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1935: Some comments on Germany's system

Author: Isaque Argolo | Creation Date: 2021-10-22 05:31:33

Data providers: Isaque Argolo.
Oswald: "There is no W system in Germany"
Walter Bing | 30/10/1935

December 4, the day of the big match between Germany and England, is slowly approaching. In the German press, discussions around the tactical problem do not stop. Mr. Hans Saalbach — whom we know as the organizer of the press service for the World Cycling Championships in Leipzig — spoke vehemently in Berlin's "12 Uhr Blatt" in favor of Mr. Nerz's system.
— This system —, he said, — is an English system and we do not believe that its first promoter, who is none other than Mr. Nerz, can ever forget that the origin of the "W" method, — that the German football has adopted, is in England and that we will thus have to return to our starting point. The variable system.
In what, then, rests the value of the German methods which will have, within four weeks, to undergo their most severe test in London?
Mr. Oswald, one of the football coaches of the Reich, kindly explained to us how he sees the game of the Germanic eleven:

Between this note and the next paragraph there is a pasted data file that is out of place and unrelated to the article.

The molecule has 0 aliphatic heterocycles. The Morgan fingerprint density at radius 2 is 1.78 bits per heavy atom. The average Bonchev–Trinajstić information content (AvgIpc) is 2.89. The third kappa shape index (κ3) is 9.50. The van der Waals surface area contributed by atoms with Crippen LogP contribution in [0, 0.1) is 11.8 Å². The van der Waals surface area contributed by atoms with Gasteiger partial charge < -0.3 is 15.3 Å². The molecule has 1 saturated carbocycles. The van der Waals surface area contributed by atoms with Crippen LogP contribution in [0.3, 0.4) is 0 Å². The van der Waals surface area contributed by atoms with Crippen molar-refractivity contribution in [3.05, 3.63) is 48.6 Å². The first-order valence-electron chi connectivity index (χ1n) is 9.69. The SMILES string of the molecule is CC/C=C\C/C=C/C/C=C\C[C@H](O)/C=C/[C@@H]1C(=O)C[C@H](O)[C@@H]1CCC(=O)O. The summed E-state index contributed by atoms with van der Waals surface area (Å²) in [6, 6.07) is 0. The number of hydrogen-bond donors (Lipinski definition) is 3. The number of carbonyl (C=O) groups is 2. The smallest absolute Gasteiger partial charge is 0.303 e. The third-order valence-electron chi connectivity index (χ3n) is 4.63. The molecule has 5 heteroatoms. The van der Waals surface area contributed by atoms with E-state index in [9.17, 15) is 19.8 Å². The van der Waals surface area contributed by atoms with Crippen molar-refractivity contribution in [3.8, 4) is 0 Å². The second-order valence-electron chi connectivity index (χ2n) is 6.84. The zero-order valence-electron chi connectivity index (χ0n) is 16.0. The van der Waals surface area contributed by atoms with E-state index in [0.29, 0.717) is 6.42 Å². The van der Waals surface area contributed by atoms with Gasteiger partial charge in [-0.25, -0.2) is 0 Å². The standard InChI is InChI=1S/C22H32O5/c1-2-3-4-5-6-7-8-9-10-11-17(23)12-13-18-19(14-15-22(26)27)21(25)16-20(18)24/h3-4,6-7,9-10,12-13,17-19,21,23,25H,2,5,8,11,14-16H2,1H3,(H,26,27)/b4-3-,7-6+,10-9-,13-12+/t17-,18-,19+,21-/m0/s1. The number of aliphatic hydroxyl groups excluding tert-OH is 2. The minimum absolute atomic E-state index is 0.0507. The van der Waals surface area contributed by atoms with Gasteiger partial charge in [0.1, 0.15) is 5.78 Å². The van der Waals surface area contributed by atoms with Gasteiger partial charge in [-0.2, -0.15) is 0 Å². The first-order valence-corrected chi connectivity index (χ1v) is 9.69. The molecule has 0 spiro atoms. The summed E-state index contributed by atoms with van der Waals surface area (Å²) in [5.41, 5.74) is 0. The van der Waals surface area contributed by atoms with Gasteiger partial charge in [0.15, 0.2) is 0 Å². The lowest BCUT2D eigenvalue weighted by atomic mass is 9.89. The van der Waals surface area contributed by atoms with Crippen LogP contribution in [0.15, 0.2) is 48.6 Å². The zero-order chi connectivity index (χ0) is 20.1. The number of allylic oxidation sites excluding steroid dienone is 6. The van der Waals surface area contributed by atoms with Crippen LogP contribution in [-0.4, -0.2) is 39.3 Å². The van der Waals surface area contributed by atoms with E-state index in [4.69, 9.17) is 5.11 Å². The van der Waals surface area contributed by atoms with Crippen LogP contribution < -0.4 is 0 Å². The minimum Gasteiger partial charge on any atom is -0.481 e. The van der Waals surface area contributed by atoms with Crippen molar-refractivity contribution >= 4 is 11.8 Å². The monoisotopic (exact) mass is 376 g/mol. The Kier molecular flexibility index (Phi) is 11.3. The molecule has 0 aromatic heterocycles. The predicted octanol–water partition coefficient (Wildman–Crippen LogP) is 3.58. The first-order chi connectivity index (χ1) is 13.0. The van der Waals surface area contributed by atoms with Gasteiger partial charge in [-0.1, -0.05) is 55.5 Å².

— We replaced the English system, which grouped the fronts in the shape of a large W, by a system that we could call "WM". If our attack forms a W, on the other hand, we have placed the centre-half between the two full-backs and our defense team thus forms a capital M with the keeper behind them. Tactical effect: the half-backs mark the opponent's insiders, while the centre-half becomes the shadow of the opposing centre-forward. The two "back" finally watch the wingers of the enemy attack.
» But this system is by no means rigid and immobile. It must be played in an elastic and variable way. It often happens, to give you just one example, that we play with four forwards in the attack or that we change the forwards between them. In short, Mr. Nerz adapts his system to the demands of the day. And this is what he will undoubtedly make understand to our eleven, before the departure for London
And we leave Mr. Oswald thinking: "Long live the system without a system!"